European Commission

Juncker Commission presents third annual Work Programme: Delivering a Europe that protects, empowers and defends (press release and links). The focus remains on the 10 priorities set by Juncker at the beginning of his Presidency, with emphasis placed “…squarely on delivery…” (page 16 of COM(2016)710). The Work Programme includes:

§    21 Key Initiatives (there were 23 in 2015 and 2016 Work Programmes)

§    18 REFIT actions – i.e. review of fitness for purpose of existing EU policy/legislation

§    35 Priorities for the Co-legislators – this is existing proposals in the system requiring action by the Council and European Parliament

§    19 Withdrawal or modifications of proposals in the system

§    16 ieces of legislation to be repealed

The Commission has started a public consultation on policy options to set minimum quality requirements for reused water in the European Union, responses by 27 January 2017.

European Parliament

§    EU’s long-term budget: MEPs vote for more headroom to cope with crises. (26 October)

§    MEPs set out their stance on EU economic priorities for 2017. (26 October)

§    Parliament demanded more funds, to help young people into jobs, boost economic growth and assist third countries with a view to mitigating the migration crisis, in a plenary vote on Wednesday. MEPs reversed all the Council’s proposed cuts in the draft EU budget for 2017. (26 October)

4.       UK level developments

Article 50 judgement

The U.K. Government lost the Article 50 parliamentary vote Brexit case. The appeal will be heard in the Supreme Court from 5-8 December. (3 November)

UK Government statement on the High Court ruling on Article 50. (3 November)

Statement by the First Minister of Wales: High Court Ruling on UK Government triggering Article 50. (3 November)

On 4 November 2016 Mick Antoniw AM, Counsel General for Wales in reaction to the judgement noted “in accordance with my power under section 67 of the Government of Wales Act 2006, I intend to make an application to be granted permission to intervene in the proposed appeal before the Supreme Court. My intention is to make representations about the specific implications of the government’s proposed decision for Wales.” The Counsel General also gave a statement in plenary, followed by questions, on 8 November. On 2 November prior to the judgement, he also answered a question on Article 50 and the Devolution Settlement.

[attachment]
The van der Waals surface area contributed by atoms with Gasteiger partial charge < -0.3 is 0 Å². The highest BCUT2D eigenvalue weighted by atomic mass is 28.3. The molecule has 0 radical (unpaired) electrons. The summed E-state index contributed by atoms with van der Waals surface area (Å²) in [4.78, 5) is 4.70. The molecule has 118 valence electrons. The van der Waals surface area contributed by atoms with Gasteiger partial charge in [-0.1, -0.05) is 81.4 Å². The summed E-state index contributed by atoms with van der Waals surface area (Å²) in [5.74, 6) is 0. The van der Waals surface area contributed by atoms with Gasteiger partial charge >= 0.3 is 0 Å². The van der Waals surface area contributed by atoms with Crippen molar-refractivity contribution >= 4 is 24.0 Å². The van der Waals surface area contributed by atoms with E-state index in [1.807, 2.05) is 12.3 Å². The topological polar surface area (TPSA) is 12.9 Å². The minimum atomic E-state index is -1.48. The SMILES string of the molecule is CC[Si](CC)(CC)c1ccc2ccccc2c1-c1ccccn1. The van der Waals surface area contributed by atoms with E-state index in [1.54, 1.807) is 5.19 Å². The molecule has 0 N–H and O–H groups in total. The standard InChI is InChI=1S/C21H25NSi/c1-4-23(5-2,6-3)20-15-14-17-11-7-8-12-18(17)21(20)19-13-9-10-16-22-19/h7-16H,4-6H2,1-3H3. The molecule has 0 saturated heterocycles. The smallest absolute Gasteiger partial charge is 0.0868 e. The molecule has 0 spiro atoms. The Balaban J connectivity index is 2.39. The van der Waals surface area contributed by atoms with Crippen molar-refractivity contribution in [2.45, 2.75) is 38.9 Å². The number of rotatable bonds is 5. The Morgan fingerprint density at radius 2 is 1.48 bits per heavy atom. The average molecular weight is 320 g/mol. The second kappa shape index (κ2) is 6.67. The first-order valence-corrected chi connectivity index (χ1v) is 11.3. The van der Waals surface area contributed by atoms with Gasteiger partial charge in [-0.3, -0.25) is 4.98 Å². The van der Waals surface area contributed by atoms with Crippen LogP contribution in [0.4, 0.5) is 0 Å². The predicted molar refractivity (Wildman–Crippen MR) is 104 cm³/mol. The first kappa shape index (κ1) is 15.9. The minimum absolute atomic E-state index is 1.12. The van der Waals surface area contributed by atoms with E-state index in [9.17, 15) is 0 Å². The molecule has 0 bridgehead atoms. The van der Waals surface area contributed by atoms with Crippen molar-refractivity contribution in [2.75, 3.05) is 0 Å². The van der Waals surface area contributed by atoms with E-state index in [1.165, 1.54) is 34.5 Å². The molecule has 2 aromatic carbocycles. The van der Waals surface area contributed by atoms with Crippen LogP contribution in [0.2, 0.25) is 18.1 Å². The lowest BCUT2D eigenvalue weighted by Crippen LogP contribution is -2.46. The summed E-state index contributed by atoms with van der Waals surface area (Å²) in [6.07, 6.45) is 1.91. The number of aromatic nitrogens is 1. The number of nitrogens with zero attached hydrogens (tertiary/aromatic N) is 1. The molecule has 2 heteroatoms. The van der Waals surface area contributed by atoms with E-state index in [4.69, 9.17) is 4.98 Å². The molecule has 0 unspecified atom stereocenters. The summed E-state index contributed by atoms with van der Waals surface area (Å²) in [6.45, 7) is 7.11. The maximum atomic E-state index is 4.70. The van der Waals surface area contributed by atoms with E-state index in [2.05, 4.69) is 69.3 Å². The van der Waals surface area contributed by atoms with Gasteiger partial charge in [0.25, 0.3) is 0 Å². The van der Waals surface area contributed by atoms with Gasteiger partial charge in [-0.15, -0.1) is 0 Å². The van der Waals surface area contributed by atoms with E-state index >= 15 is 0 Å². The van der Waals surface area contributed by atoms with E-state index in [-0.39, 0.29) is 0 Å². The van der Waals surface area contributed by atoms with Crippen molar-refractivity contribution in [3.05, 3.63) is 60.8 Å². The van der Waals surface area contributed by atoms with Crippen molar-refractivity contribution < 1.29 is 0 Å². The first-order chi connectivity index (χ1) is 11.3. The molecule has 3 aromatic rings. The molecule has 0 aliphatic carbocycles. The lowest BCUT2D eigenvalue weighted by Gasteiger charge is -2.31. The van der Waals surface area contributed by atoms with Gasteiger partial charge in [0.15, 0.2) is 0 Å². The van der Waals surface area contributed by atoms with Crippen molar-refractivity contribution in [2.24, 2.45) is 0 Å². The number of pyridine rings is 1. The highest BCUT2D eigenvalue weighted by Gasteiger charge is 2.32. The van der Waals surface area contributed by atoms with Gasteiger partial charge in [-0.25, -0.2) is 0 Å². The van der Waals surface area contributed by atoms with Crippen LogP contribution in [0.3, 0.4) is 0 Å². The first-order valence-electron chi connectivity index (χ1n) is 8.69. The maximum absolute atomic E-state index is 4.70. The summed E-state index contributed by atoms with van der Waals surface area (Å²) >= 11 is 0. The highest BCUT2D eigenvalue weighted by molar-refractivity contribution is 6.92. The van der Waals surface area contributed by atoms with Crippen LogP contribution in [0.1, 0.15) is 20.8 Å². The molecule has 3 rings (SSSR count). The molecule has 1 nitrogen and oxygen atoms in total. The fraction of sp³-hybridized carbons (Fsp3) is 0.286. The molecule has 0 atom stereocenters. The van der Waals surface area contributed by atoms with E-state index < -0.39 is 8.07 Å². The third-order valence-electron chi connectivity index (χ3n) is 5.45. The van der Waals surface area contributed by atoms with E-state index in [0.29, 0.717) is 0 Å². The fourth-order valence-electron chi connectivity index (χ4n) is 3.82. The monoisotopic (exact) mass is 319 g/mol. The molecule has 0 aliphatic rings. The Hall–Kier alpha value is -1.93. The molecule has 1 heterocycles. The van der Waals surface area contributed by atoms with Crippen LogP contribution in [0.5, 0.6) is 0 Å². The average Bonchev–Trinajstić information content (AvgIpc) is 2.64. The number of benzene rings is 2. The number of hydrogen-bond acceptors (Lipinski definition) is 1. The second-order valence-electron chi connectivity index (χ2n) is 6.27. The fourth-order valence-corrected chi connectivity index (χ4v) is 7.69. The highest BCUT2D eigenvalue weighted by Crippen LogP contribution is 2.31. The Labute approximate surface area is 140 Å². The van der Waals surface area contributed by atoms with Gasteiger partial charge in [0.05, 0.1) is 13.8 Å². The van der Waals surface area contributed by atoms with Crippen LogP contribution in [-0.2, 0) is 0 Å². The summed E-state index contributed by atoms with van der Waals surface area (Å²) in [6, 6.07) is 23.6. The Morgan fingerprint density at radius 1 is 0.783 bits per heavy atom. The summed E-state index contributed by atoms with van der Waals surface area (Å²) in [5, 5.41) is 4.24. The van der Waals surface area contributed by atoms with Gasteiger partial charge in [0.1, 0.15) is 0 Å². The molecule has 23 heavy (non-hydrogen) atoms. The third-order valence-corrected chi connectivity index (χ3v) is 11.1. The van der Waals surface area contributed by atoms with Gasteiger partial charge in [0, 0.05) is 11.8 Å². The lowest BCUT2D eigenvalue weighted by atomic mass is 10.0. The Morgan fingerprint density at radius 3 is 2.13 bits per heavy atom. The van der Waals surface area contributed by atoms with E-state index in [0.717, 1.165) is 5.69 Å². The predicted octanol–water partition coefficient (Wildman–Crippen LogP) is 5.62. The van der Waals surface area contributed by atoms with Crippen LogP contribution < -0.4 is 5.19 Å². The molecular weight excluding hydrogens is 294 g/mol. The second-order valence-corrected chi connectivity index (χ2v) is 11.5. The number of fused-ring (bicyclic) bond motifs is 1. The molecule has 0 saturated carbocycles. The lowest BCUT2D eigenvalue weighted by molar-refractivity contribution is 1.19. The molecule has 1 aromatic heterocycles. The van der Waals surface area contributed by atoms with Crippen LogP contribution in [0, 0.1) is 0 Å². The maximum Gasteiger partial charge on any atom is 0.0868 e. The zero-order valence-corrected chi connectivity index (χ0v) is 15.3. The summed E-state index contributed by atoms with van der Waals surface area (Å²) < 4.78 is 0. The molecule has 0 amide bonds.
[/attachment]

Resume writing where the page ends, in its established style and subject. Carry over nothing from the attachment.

On 8 November 2016 Scottish Government announced that it will intervene in the Article 50 legal case.

Mark Carney: Court ruling adds to uncertainty for UK economy (Politico, 3 November)

On 4 November the Prime Minister spoke to President Tusk and President Hollande, and Chancellor Merkel and President Juncker to say that the UK government still intends to trigger Article 50 before the end of March 2017.

On 7 November the Secretary of State for Exiting the European Union gave a statement and answered questions on the process for invoking article 50. The statement was repeated in the Lords and a debate followed.

FUW calls for urgent Brexit clarity following High Court ruling. (3 November)

UK Government

The Prime Minister continued her round of meetings with Heads of State and Government of EU Member States:

Joint statement between the governments of the UK and India. (7 November)

India-UK Tech Summit: Prime Minister's speech. (7 November)

Colombian state visit: PM and President Santos' press statements. (2 November)